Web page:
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Factor Taxation, Income Distribution and Capital Market Integration

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  • Haufler, Andreas

Abstract

This paper addresses the optimal mix of capital and wage taxation when policymakers maximize the political support of workers and capitalists, subject to a fixed revenue requirement. Capital market integration increases the efficiency costs of a tax on capital but simultaneously changes the political equilibrium through its effect on the distribution of factor incomes. These distributional effects are directly opposed in the capital importing and the capital exporting region. While the capital tax rate will always be lowered in the capital importing region, the tax rate in the exporting country will rise when political resistance to market-induced changes in the distribution of income is sufficiently high. Copyright 1997 by The editors of the Scandinavian Journal of Economics.

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Bibliographic Info

Article provided by Wiley Blackwell in its journal Scandinavian Journal of Economics.

Volume (Year): 99 (1997)
Issue (Month): 3 (September)
Pages: 425-46

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Handle: RePEc:bla:scandj:v:99:y:1997:i:3:p:425-46

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Cited by:
  1. Itaya, Jun-ichi & Okamura, Makoto & Yamaguchi, Chikara, 2008. "Are regional asymmetries detrimental to tax coordination in a repeated game setting?," Journal of Public Economics, Elsevier, vol. 92(12), pages 2403-2411, December.
  2. Fuest, Clemens & Huber, Bernd, 2001. " Tax Competition and Tax Coordination in a Median Voter Model," Public Choice, Springer, vol. 107(1-2), pages 97-113, April.
  3. Konstantinos Angelopoulos & George Economides & Pantelis Kammas, 2009. "Do political incentives matter for tax policies? Ideology, opportunism and the tax structure," Working Papers 2009_12, Business School - Economics, University of Glasgow.
  4. Sonja Brangewitz & Sarah Brockhoff, 2012. "Stability of Coalitional Equilibria within Repeated Tax Competition," Working Papers 461, Bielefeld University, Center for Mathematical Economics.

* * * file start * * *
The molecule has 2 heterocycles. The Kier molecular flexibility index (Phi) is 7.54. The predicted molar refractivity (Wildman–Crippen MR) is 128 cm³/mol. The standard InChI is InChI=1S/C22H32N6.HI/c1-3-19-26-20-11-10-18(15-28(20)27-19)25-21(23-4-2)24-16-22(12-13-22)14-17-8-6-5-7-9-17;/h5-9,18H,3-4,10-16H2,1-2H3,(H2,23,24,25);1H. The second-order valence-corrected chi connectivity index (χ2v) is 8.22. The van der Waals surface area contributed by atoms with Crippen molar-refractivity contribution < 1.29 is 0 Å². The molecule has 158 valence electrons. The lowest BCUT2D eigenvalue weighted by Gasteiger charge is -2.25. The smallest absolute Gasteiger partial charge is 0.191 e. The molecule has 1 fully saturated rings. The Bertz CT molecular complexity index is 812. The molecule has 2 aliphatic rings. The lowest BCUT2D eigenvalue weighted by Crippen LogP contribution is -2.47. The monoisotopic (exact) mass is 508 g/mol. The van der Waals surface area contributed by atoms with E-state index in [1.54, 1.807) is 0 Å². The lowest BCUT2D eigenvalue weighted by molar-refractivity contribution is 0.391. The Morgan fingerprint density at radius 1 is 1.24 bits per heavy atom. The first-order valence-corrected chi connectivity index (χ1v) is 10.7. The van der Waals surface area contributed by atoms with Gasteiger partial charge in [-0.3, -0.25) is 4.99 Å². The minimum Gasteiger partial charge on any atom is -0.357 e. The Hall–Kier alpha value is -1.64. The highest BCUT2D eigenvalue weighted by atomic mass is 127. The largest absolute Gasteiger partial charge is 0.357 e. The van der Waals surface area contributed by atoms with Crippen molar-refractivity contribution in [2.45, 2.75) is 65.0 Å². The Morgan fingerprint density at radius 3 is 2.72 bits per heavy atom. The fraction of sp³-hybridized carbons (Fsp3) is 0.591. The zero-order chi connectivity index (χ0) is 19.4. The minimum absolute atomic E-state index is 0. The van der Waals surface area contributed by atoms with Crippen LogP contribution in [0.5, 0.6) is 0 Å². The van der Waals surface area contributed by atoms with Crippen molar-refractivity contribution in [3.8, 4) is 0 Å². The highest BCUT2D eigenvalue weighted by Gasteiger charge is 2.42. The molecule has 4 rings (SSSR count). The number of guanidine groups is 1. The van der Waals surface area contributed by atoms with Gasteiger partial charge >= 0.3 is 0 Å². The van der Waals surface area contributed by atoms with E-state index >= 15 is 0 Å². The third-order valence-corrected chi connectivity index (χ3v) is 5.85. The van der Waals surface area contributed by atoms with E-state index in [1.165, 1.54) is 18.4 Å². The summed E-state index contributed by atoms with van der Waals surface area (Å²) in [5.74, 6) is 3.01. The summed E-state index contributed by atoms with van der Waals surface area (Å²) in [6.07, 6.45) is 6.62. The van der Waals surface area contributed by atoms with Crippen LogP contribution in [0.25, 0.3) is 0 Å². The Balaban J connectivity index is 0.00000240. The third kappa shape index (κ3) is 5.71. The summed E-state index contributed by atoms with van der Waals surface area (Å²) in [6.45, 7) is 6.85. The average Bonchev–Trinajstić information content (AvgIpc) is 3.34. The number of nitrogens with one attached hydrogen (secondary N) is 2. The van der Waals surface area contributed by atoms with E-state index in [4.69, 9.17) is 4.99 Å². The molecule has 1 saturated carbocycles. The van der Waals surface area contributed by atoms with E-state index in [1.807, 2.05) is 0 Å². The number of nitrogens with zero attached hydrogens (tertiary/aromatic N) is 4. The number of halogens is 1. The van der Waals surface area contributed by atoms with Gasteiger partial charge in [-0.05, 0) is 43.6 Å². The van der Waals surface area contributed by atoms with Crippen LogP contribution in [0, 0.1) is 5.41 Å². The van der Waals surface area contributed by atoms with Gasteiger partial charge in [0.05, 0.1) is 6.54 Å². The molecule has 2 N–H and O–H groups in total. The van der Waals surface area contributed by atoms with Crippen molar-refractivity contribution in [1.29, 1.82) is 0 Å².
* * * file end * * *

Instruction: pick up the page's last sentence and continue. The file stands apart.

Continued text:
5. Clemens Fuest & Bernd Huber & Jack Mintz, 2003. "Capital Mobility and Tax Competition: A Survey," CESifo Working Paper Series 956, CESifo Group Munich.
  6. Koenig, Tobias & Wagener, Andreas, 2013. "Tax structure and government expenditures with tax equity concerns," Journal of Economic Behavior & Organization, Elsevier, vol. 90(C), pages 137-153.
  7. repec:pdn:wpaper:48 is not listed on IDEAS
  8. Thierry Madiès & Stéphane Guimbert & Emmanuel Bretin, 2002. "La concurrence fiscale sur le bénéfice des entreprises : théories et pratiques," Économie et Prévision, Programme National Persée, vol. 156(5), pages 15-42.
  9. Jun-ichi Itaya & Makoto Okamuraz & Chikara Yamaguchix, 2009. "Partial tax coordination in a repeated game setting," Working Papers 2009/15, Institut d'Economia de Barcelona (IEB).
  10. Yu-Bong Lai, 2014. "Asymmetric tax competition in the presence of lobbying," International Tax and Public Finance, Springer, vol. 21(1), pages 66-86, February.
  11. Angelopoulos, Konstantinos & Economides, George & Kammas, Pantelis, 2012. "Does cabinet ideology matter for the structure of tax policies?," European Journal of Political Economy, Elsevier, vol. 28(4), pages 620-635.
  12. Valkonen, Tarmo, 2000. "Shifting the tax burden from labour to capital in general equilibrium," Discussion Papers 702, The Research Institute of the Finnish Economy.
  13. Lai, Yu-Bong, 2010. "The political economy of capital market integration and tax competition," European Journal of Political Economy, Elsevier, vol. 26(4), pages 475-487, December.

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